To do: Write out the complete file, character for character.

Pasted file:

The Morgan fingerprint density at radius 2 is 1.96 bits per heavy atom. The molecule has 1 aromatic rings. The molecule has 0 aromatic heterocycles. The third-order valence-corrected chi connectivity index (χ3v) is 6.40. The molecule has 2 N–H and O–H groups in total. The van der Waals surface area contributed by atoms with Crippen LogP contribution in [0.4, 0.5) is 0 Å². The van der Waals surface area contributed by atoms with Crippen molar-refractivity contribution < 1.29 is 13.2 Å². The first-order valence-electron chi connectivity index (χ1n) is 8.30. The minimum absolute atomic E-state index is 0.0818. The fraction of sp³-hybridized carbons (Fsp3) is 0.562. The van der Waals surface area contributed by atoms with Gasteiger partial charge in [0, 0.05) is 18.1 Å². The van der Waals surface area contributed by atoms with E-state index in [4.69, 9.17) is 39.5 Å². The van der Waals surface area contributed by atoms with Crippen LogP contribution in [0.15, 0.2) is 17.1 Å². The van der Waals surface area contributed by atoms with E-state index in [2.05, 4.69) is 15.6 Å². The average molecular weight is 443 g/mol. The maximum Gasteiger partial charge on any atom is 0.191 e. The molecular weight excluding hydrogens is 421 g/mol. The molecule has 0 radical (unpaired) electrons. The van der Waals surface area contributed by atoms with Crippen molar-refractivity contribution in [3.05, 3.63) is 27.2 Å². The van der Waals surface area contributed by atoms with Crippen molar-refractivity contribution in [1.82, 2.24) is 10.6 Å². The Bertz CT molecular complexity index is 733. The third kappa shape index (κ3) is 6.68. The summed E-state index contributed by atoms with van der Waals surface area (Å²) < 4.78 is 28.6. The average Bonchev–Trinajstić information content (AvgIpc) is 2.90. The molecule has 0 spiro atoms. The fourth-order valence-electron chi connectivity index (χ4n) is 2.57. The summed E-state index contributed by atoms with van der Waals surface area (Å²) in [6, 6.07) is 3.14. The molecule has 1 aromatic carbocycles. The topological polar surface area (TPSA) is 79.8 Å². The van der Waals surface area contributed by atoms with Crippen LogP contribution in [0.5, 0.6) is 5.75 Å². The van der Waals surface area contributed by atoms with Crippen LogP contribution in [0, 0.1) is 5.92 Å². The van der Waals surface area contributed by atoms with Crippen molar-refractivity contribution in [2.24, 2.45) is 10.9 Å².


The Morgan fingerprint density at radius 2 is 1.96 bits per heavy atom. The molecule has 1 aromatic rings. The molecule has 0 aromatic heterocycles. The third-order valence-corrected chi connectivity index (χ3v) is 6.40. The molecule has 2 N–H and O–H groups in total. The van der Waals surface area contributed by atoms with Crippen LogP contribution in [0.4, 0.5) is 0 Å². The van der Waals surface area contributed by atoms with Crippen molar-refractivity contribution < 1.29 is 13.2 Å². The first-order valence-electron chi connectivity index (χ1n) is 8.30. The minimum absolute atomic E-state index is 0.0818. The fraction of sp³-hybridized carbons (Fsp3) is 0.562. The van der Waals surface area contributed by atoms with Gasteiger partial charge in [0, 0.05) is 18.1 Å². The van der Waals surface area contributed by atoms with E-state index in [4.69, 9.17) is 39.5 Å². The van der Waals surface area contributed by atoms with Crippen LogP contribution in [0.15, 0.2) is 17.1 Å². The van der Waals surface area contributed by atoms with E-state index in [2.05, 4.69) is 15.6 Å². The average molecular weight is 443 g/mol. The maximum Gasteiger partial charge on any atom is 0.191 e. The molecular weight excluding hydrogens is 421 g/mol. The molecule has 0 radical (unpaired) electrons. The van der Waals surface area contributed by atoms with Crippen molar-refractivity contribution in [3.05, 3.63) is 27.2 Å². The van der Waals surface area contributed by atoms with Crippen molar-refractivity contribution in [1.82, 2.24) is 10.6 Å². The Bertz CT molecular complexity index is 733. The third kappa shape index (κ3) is 6.68. The summed E-state index contributed by atoms with van der Waals surface area (Å²) < 4.78 is 28.6. The average Bonchev–Trinajstić information content (AvgIpc) is 2.90. The molecule has 0 spiro atoms. The fourth-order valence-electron chi connectivity index (χ4n) is 2.57. The summed E-state index contributed by atoms with van der Waals surface area (Å²) in [6, 6.07) is 3.14. The molecule has 1 aromatic carbocycles. The topological polar surface area (TPSA) is 79.8 Å². The van der Waals surface area contributed by atoms with Crippen LogP contribution in [0.5, 0.6) is 5.75 Å². The van der Waals surface area contributed by atoms with Crippen LogP contribution in [0, 0.1) is 5.92 Å². The van der Waals surface area contributed by atoms with Crippen molar-refractivity contribution in [2.24, 2.45) is 10.9 Å².